Let’s Take Tom Steyer’s Worst Idea Seriously for a Minute

(Bloomberg) What’s the worst idea in presidential politics this cycle? 

I’m not sure, but it’s almost certainly one of several that Tom Steyer is pushing. I’ve been mostly ignoring him, but since he’s going to be one of only six candidates in the Democratic debate Tuesday night in Des Moines, Iowa, I suppose it’s time to take his policy positions seriously.

He’s for Congressional term limits. That’s a solution in search of a problem. As the scholar of Congress Josh Huder notes, “65% of the Senate and 70% of the House have served 10 years or less.” Today’s Congress is historically weak, and one reason is the relatively short tenure of many members. As it is, short-timers allow themselves to be bossed around by experienced leaders or by the White House. That’s bad enough, but if experienced leaders were eliminated, Congress would find itself bossed by the White House and by large organized interest groups. That’s not just the logic of the situation; it’s also what political scientists who have studied term limits in state legislatures have found.

Politicians who want long careers in Congress tend to work hard to represent their constituents. Politicians who know they’ll be seeking a different job soon won’t have any incentive to care about the people who voted for them — and won’t develop the skills needed to represent them even if they want to try.

It gets worse. Steyer is also for instituting regular national policy referendums. As anyone who has been following U.K. politics or California politics surely knows, asking people to vote directly on policy just seems like a way to empower them. In fact, it’s just like Congressional term limits: It’s a way to transfer influence away from regular voters and toward organized interests. 

Yes, the normal policymaking process is long and complicated. Yes, organized groups do have advantages over the general public when it comes to influencing that process — in Congress, in executive branch agencies, and in the courts. But still, the central role of politicians gives voters real representation. The idea that national direct democracy would do a better job of protecting voters is an illusion. Large organized interests would inevitably dominate which questions get asked, how they get asked, and how the campaign over them would be framed.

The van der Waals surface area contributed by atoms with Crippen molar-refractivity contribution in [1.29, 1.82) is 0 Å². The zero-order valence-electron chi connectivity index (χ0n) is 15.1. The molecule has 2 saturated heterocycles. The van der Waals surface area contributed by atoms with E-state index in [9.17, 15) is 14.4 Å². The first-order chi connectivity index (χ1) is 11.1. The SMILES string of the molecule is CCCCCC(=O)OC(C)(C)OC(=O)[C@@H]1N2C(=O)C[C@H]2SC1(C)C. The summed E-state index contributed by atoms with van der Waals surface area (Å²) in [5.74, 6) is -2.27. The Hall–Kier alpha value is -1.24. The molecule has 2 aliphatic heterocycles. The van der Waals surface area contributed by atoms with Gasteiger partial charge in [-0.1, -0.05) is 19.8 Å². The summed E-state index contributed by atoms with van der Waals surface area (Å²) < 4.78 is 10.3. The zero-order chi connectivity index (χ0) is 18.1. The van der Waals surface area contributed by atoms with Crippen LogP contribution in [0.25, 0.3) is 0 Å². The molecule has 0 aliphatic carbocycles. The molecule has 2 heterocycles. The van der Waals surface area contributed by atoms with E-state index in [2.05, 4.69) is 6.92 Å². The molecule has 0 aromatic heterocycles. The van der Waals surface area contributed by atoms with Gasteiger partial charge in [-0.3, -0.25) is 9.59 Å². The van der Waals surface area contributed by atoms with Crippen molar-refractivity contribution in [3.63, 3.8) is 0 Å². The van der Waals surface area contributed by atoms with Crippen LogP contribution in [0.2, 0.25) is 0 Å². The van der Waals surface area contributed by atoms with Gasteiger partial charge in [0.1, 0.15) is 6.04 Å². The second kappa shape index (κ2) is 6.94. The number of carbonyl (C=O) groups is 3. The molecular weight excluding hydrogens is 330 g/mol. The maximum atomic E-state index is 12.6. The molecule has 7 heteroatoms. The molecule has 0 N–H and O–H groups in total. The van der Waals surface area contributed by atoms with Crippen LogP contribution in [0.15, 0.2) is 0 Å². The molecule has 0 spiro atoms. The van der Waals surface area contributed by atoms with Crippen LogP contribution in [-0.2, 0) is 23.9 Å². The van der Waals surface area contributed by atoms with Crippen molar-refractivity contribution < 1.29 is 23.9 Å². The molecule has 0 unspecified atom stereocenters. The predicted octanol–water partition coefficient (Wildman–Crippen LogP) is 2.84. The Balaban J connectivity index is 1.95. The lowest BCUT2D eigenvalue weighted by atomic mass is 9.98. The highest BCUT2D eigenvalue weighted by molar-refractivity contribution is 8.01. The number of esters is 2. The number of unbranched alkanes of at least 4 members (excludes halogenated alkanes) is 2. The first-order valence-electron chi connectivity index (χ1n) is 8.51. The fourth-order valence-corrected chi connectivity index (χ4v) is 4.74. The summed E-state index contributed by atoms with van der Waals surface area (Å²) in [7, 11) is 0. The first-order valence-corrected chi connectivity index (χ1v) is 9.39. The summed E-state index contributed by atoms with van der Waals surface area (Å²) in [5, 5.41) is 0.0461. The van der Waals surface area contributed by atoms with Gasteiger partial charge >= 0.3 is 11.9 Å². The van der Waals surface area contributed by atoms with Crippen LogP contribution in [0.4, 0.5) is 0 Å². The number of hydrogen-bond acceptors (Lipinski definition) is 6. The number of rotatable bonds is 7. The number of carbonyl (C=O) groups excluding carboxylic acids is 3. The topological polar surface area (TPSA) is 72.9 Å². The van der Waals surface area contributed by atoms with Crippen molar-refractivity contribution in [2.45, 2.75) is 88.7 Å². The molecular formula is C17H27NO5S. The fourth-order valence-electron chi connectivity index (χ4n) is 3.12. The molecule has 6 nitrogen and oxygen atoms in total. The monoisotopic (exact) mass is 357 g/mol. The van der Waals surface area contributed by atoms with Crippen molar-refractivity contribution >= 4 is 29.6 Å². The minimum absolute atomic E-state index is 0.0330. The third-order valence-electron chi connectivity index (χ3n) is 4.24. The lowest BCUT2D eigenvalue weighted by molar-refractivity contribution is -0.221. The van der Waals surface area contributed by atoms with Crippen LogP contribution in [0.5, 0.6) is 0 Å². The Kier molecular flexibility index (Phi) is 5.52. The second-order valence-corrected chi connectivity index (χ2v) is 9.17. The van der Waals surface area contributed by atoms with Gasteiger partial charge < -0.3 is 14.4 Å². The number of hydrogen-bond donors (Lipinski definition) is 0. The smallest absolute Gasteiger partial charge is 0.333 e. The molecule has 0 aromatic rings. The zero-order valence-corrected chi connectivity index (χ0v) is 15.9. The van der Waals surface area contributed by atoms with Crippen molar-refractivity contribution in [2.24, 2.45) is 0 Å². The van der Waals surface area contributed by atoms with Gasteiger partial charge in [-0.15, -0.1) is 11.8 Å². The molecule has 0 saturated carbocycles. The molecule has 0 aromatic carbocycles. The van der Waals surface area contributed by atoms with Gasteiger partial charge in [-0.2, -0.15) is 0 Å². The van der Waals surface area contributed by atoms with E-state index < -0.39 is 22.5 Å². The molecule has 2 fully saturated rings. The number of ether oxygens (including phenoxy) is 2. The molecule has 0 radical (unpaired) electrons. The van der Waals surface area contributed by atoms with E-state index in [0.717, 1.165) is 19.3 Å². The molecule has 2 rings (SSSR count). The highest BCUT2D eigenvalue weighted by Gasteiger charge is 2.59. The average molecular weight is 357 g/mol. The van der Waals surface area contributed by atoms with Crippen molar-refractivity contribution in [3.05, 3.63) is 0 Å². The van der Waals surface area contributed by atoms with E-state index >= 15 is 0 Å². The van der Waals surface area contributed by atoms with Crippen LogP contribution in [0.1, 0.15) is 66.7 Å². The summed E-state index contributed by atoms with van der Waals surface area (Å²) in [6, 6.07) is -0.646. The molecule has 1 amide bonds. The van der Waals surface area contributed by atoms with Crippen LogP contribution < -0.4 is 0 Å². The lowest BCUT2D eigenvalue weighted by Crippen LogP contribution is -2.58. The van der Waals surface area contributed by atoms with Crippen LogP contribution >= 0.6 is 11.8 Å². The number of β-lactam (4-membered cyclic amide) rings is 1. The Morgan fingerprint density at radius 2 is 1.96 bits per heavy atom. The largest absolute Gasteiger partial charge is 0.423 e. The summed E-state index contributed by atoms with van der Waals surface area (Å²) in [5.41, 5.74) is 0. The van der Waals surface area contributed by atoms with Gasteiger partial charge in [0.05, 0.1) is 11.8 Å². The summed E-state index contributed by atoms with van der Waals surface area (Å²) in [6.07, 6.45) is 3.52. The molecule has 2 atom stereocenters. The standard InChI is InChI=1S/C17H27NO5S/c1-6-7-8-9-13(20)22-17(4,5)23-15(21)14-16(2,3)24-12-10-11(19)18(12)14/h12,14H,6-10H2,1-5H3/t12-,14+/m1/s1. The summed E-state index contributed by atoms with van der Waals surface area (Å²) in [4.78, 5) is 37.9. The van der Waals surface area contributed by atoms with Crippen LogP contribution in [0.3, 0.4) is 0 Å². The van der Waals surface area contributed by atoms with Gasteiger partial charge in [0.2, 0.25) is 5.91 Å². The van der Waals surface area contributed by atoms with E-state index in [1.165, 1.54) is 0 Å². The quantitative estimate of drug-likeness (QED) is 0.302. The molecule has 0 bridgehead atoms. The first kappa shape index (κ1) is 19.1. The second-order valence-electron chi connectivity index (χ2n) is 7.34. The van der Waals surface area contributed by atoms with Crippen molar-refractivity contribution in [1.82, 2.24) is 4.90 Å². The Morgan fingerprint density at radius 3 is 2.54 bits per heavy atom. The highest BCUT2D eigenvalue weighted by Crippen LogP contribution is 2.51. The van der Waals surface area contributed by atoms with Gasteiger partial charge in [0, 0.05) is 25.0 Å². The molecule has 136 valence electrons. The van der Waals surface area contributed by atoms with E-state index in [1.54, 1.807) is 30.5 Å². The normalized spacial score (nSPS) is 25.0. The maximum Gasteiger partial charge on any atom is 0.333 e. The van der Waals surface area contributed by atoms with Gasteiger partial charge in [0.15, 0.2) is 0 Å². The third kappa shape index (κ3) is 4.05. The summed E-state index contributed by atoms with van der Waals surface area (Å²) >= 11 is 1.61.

All of this is true regardless of what one’s policy preference might be. But it’s particularly the case for people who support an active role for government. Steyer’s policy priority is climate change, which is an inherently complex issue, and will be addressed only with complex policies. That leaves two possibilities. Either submit a complex policy package to a mass electorate that won’t understand it — or submit a simplistic bumper-sticker of a referendum and leave all the serious work to whoever gets to implement it should it pass. Neither method is very democratic.

The art of democracy is all about bargaining and compromise. That’s frustrating for everyone. But it’s also the only way to have the kind of robust representative system that democracy demands. Outsiders such as Steyer — or President Donald Trump — who have no experience as elected officials tend to think that democratic frustration is a flaw of the system. But those who have learned how to govern are more likely to realize it’s a necessary virtue. 

1. Christopher Clary and Caitlin Talmadge at the Monkey Cage on the consequences (so far) of the Iran crisis.

2. Also at the Monkey Cage: Steven S. Smith on Senate impeachment rules.

3. Mark Blumenthal on what we want election polls to do — and what they actually can do.

4. Barry Friedman and Dahlia Lithwick on how the courts are helping Trump by not acting

5. My Bloomberg Opinion colleague Julian Lee on the U.S. and imported oil


More Articles